— (Page 59, FBI affidavit in support of an application for a criminal complaint and corresponding arrest warrant charging ROD R. BLAGOJEVICH, December 7, 2008).
Bingo, or “Blago” more appropriately! There it was.
I could clearly hear Trump making similar statements in precisely the same, self-righteous, victimhood voice: “I’ve got these things, these classified documents, and they are fucking golden, and, uh, uh, I’m just not giving them up for fucking nothing. I’m not gonna do it.”
Only, unlike Blagojevich, Trump wasn’t caught on a government wiretap: his own people, his own recklessness, ostentatious obstruction of justice, and colossal callousness toward consequences of his own actions, did him in. And, he was playing with far more fire than Blago was: top-secret, highly classified documents with enormous national security implications. Selling a Senate seat was chump change in comparison. Trump’s extortion of the United States was potentially jeopardizing millions of lives, and thousands of “human sources” in our Intelligence Agencies.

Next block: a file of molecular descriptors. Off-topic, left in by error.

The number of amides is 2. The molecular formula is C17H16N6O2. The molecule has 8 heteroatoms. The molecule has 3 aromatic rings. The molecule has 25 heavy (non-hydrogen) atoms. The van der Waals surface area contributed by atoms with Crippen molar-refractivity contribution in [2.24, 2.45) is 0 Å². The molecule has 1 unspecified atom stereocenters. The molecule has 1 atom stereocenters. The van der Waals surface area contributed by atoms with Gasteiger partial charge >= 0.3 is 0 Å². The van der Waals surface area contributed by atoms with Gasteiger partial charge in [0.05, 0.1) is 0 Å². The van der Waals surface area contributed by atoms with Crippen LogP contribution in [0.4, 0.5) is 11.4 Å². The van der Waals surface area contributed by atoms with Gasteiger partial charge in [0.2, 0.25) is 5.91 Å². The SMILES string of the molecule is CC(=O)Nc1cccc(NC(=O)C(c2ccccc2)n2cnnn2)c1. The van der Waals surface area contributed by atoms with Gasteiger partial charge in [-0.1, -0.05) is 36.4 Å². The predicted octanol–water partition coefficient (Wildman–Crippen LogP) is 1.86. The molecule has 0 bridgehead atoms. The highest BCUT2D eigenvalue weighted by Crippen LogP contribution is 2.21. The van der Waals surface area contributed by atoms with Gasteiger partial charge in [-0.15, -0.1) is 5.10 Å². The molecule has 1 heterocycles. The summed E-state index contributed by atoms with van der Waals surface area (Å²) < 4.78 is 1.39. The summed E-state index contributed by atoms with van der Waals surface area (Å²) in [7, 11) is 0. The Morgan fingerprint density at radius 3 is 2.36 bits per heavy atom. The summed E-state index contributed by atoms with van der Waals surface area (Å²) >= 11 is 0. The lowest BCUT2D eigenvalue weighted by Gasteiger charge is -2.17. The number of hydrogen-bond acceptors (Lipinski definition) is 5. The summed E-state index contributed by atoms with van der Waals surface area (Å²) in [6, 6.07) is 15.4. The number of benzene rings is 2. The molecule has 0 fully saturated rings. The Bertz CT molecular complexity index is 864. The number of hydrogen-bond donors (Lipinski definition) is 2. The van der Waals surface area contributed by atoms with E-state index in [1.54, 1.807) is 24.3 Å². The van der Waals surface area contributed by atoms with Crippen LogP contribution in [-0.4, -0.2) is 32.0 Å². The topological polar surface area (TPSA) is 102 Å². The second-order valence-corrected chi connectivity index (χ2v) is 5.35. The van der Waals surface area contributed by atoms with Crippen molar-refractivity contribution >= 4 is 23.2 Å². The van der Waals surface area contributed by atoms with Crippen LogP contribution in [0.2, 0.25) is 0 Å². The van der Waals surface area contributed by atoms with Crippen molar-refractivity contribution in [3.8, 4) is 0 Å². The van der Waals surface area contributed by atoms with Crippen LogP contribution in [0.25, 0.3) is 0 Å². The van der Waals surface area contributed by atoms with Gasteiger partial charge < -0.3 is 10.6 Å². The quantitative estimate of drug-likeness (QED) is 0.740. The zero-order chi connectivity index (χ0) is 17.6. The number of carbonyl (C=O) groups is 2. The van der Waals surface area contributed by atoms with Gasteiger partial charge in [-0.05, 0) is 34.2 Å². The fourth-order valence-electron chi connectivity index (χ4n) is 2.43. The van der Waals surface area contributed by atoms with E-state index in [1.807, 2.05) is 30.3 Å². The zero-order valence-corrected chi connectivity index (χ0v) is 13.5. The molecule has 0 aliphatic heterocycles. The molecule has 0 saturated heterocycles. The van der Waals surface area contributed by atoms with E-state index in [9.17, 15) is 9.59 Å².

Of course Trump would view Blago’s blatantly illegal behavior as giving him a green light to “monetize” everything he could get his hands on in government. They were buddies who first bonded on “Celebrity Apprentice,” April 4, 2010—nearly one year to the day after Blagojevich was charged by a Federal Grand Jury on 16 counts of racketeering, fraud and extortion.
Although Trump “fired” Blago that night on “Celebrity Apprentice,” he saw at least one thing in him he greatly admired:
“ I have great respect for you, Governor. I have great respect for your tenacity, for the fact that you just don’t give up.”
Two years later, on March 15, 2012– the day Blagojevich reported to Federal Prison in Colorado to begin serving out his 14 year term—Trump, always acutely attuned to trotting out a “victim-model” that he might someday find useful, tweeted: